I also agree with Munger on all of the following points:

  • We need to produce less garbage in the first place – Yes!
  • We need to make packaging more reusable – Yes!
  • If we ask the right question—not how to recycle garbage, but how to prevent garbage’s existence—we might make progress – Yes!
  • Too many people, and too many large powerful corporations, have a financial stake in the status quo – Yes!

And most importantly, recycling is a red herring, “a way of letting manufacturers and the groups that create garbage avoid responsibility—financial, political, and moral—for the mess they are making”—Agreed! Let’s get to work on this. How about we start in North Carolina?


Also from this issue

Editorial Note

Lead Essay

  • Michael C. Munger begins with the assertion that almost everything that’s said about recycling is wrong. Zero waste isn’t a good policy goal. Some things really do belong in the landfill. But which ones are they, and why? Munger offers a tour of the economics of trash burning, trash collection, landfill subsidies, and mandatory recycling. Along the way, he points out some of the irrational behaviors that flow from the “always recycle” message — irrational even when our highest priority is saving the environment.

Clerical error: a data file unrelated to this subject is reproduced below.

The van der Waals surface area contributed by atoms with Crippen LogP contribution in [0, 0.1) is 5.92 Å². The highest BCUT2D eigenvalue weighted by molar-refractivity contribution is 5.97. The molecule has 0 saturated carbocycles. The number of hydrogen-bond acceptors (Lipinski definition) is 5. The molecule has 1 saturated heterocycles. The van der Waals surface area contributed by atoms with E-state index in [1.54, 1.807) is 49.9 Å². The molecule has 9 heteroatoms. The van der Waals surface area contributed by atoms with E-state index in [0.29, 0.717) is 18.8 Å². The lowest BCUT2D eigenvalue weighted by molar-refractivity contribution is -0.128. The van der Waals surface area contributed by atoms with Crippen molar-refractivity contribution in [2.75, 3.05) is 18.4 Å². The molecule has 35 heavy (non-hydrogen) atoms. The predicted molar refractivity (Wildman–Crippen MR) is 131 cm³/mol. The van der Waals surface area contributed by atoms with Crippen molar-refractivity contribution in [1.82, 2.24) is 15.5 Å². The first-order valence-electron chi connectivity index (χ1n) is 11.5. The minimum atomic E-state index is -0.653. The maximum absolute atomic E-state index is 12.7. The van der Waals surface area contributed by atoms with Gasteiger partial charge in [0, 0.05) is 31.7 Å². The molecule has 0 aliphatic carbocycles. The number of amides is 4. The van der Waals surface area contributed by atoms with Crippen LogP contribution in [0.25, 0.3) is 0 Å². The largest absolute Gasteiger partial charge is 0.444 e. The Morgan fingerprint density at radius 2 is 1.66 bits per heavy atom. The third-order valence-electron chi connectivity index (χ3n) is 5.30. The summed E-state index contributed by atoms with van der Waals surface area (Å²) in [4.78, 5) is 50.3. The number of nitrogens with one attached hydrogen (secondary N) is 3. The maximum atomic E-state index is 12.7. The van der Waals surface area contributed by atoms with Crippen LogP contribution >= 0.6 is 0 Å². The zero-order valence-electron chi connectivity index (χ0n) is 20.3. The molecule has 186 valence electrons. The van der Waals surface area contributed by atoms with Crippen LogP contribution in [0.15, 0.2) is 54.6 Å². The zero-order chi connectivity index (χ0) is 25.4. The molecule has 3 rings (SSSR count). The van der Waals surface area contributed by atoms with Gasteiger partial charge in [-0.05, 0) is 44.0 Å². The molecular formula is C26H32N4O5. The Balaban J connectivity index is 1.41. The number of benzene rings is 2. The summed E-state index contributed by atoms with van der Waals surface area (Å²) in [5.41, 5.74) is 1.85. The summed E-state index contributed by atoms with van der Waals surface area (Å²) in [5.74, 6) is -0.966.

Response Essays

  • Edward Humes argues that recycling is indeed economically efficient, and that pointing to occasional exceptions does not disprove the general rule. Still, he argues that recycling should be the last line of defense in our solid waste management strategy: Reductions in packaging, better incentives, and “pay as you throw” trash collection can all help solve the problem long before the recycling bin.

  • Melissa Walsh Innes argues in favor of “extended producer responsibility”—a public policy approach to solid waste that would assign landfill and other disposal costs to producers, not taxpayers. If this were done, corporations would seek out more efficient packaging, more comprehensive recycling methods, and other ways to economize on their use of disposal resources. Consumers would bear the costs in more expensive products, but only if they purchased the products in question. Consumers’ choices would drive producers to make market-based decisions that internalize and/or eliminate the externalities in question. Taxpayers would pay nothing extra, a key difference from many existing recycling programs.

  • Steven E. Landsburg argues that promoting recycling as a moral issue has a sinister cost: It encourages the public to view policy questions moralistically. When they do, they lose sight of tradeoffs, and the ability to compromise deserts them. If we absolutely must preach a morality, he says, let us preach the morality of respecting price signals. These will usually tell us when actions are efficient or inefficient. In short, we should encourage an ethos of respect for voluntary market outcomes.